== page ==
So that’s most of what they have going for them — they’re like handicapped sex objects, with limited mobility, these beautiful figures of pathos, which interests me since poignancy is one of my obsessive tics. Mermaids and a honeymoon seemed mated to me: female sex symbols and a rite of passage, a ritual journey that’s supposed to be devoted to sex. Those two together were good fodder for light comedy, and also a fitting frame for a drama I wanted to play around with about personal power and the lack of it, personal power and personal impotence.

For many years you’ve worked on conservation issues at the Center for Biological Diversity. Are the mermaids a proxy for endangered species in any way? Is there a sendup of the overall movement here?

Someone recently suggested to me, on a panel, that maybe the mermaids are a stand-in for “charismatic megafauna” — like wolves or elephants, where a kind of cultural circus can form around a species’ endangerment and possible extinction. But hey, sometimes a mermaid is just a mermaid … the truth is, we have far more troubles when circuses don’t erupt over species that are on the brink of extinction. Climate change and mass extinction: These are the most far-reaching and future-transforming emergencies of our time.

I’d like to see circuses erupt everywhere. Because it’ll take a phenomenal act of imagination, as well as bravery, for us to save what’s left to us in the natural world. It’s a leap I desperately want us to take: imagine a world denuded of everything but us. What would we be without the myths and legends in which animals have always starred? What would we be, ourselves, having erased those creatures? Having only stories and pictures remaining? And then, when we understand that — in my dreams at least — nothing remains but to act.

I want to pay attention to these sad points you are making, but I am distracted by the fact that I want to blurb your book thusly: "Lydia Millet is a charismatic megafauna. Read her before she goes extinct."

Is it too late for that? Could Norton squeeze it in?

You need not fear my extinction. Fear my proliferation! I’ve already reproduced!

But I derailed myself right when you were talking about something really important. So let me try again. Every day the newspapers bring us more harrowing news of environmental degradations and the perils of climate change. You’re one of the few novelists who’ve been writing about this for years. Do you think writers have any sort of moral imperative to engage with this issue?

I think not just writers and artists but everyone has a duty, that is, everyone who’s not a small child or struggling just to survive. Everyone who already knows where his or her next meal is coming from should be engaged at some level in the fight over climate and over mass extinction — because this is our children’s future and the future of other people’s children. This place is all we have.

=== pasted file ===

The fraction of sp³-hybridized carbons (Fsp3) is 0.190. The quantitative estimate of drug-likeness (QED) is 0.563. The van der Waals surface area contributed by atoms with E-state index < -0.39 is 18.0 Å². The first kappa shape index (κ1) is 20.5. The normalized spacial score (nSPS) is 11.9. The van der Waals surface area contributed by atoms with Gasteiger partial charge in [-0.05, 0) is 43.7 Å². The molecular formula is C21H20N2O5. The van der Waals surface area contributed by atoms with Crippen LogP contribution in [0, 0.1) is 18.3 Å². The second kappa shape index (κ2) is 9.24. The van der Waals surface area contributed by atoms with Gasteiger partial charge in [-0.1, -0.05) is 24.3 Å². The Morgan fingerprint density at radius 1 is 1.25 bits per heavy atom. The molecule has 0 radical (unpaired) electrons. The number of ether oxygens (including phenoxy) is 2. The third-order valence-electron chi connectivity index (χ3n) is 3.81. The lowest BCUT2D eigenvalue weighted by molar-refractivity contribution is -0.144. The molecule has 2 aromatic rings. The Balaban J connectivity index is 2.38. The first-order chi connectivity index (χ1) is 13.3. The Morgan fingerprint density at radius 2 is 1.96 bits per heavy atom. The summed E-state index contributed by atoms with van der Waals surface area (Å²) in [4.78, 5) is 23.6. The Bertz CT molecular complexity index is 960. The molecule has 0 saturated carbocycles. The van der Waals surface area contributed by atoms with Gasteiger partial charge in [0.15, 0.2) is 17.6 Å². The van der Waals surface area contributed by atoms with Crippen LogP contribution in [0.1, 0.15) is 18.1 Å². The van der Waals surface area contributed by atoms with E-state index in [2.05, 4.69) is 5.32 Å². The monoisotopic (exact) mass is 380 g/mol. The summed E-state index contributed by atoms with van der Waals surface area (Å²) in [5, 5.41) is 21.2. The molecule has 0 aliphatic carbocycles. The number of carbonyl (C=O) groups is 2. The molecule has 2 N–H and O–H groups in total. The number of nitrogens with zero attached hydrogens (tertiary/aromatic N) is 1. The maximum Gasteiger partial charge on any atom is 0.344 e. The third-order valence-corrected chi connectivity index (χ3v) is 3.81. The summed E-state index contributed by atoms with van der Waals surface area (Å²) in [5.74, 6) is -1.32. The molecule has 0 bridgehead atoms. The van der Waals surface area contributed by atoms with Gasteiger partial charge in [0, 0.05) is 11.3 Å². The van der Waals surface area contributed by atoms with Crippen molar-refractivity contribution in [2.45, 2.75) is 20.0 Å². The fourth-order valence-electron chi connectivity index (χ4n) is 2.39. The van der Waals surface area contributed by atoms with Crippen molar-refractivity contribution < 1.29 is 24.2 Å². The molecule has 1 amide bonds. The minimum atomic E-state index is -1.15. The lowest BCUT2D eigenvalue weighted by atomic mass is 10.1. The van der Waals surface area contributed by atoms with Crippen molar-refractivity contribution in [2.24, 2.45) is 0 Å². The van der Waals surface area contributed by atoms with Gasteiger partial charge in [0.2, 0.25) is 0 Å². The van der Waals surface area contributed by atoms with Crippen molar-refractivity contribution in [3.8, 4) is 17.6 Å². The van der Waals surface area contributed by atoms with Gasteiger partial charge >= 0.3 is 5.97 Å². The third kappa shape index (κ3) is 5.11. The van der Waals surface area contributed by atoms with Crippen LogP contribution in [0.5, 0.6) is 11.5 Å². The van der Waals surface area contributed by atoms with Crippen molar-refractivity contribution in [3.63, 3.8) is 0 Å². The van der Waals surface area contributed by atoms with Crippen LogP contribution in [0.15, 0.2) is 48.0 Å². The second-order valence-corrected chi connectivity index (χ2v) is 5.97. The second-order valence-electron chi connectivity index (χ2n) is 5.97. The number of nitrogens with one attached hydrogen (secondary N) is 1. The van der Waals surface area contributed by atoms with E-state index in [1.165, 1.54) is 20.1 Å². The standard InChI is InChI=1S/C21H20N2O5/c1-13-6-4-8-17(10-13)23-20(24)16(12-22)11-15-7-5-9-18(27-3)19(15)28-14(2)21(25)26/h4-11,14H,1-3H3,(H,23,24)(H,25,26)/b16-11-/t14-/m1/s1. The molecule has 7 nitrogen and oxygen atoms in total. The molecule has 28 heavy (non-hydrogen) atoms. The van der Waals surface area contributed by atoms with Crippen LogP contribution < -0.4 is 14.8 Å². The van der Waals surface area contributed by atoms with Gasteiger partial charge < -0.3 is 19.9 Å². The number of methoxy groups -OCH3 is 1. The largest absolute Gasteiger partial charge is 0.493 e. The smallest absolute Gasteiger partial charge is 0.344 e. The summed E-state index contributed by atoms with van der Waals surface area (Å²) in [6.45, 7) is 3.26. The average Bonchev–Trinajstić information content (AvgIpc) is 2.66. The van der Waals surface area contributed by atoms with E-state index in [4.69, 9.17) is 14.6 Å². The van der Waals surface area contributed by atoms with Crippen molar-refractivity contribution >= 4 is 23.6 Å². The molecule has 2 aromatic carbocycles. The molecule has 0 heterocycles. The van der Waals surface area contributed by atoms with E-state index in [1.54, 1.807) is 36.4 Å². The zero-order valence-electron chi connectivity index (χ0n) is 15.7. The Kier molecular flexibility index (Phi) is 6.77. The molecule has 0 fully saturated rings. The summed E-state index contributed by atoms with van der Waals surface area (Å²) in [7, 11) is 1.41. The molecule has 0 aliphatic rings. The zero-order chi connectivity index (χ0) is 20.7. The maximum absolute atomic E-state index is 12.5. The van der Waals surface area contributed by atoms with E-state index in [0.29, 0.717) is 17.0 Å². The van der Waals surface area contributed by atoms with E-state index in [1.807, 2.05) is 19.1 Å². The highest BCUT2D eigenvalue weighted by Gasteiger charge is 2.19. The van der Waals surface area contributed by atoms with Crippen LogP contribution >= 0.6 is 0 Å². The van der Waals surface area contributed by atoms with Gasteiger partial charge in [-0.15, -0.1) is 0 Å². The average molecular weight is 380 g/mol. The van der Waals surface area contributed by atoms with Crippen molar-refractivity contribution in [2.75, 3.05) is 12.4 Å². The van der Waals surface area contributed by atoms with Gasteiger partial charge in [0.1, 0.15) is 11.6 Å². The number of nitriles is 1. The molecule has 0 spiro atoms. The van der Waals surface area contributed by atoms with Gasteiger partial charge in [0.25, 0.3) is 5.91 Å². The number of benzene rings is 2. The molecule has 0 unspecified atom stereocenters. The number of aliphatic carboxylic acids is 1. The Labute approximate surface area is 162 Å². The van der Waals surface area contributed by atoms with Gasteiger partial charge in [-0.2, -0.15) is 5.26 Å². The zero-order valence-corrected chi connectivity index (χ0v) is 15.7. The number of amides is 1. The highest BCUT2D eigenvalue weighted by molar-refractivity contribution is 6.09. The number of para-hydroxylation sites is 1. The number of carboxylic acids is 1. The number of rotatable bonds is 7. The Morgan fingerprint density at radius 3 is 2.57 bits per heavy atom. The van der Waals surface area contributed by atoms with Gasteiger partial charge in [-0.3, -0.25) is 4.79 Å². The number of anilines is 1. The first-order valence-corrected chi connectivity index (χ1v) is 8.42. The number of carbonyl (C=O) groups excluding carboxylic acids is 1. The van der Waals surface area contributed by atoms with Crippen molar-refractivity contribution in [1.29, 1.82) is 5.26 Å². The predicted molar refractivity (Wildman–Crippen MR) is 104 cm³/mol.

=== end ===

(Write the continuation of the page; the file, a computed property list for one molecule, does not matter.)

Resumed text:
Both climate change and extinction are results of our tyranny over the nonhuman world and our domination of, and exploitation of, whole categories of each other — and those in turn are clearly linked to agriculture, the cattle-industrial complex, capitalism. Our mass killing of our own kind and our mass killing of the rest of being are of a single piece.

The problem for us at this particular hour is, extinction’s not reversible, and the way we’re changing the atmosphere and oceans is only reversible over massive stretches of time, down through the generations of our descendants.

So yeah, if we don’t become near-revolutionary on these crises our governments will certainly do too little, too late, and probably be subsumed themselves in entities with less accountability. And I believe our future grief and impoverishment will be unspeakable. On climate change, we have only a handful of years to make massive changes, according to the scientists. The politicians have to act and only the people can make them, because Royal Dutch Shell’s not going to do it.

What's next?

A book called "Sweet Lamb of Heaven."

I hope it’s your Come to Jesus book. I’ve been waiting for that one.

By Jenny Offill

Jenny Offill's novel "Dept. of Speculation" is new in paperback.

MORE FROM Jenny Offill

By Lydia Millet

Lydia Millet is the author of the novels Sweet Lamb of Heaven, Mermaids in Paradise, Ghost Lights (a New York Times Notable Book), Magnificence (finalist for the National Book Critics Circle Award and the Los Angeles Times Book Prize), and six other novels. Her story collection Love in Infant Monkeys was a Pulitzer Prize finalist. She lives outside Tucson, Arizona.

MORE FROM Lydia Millet

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Books Dept. Of Speculation Fiction Jenny Offill Lydia Millet Mermaids In Paradise Satire Writers On Writing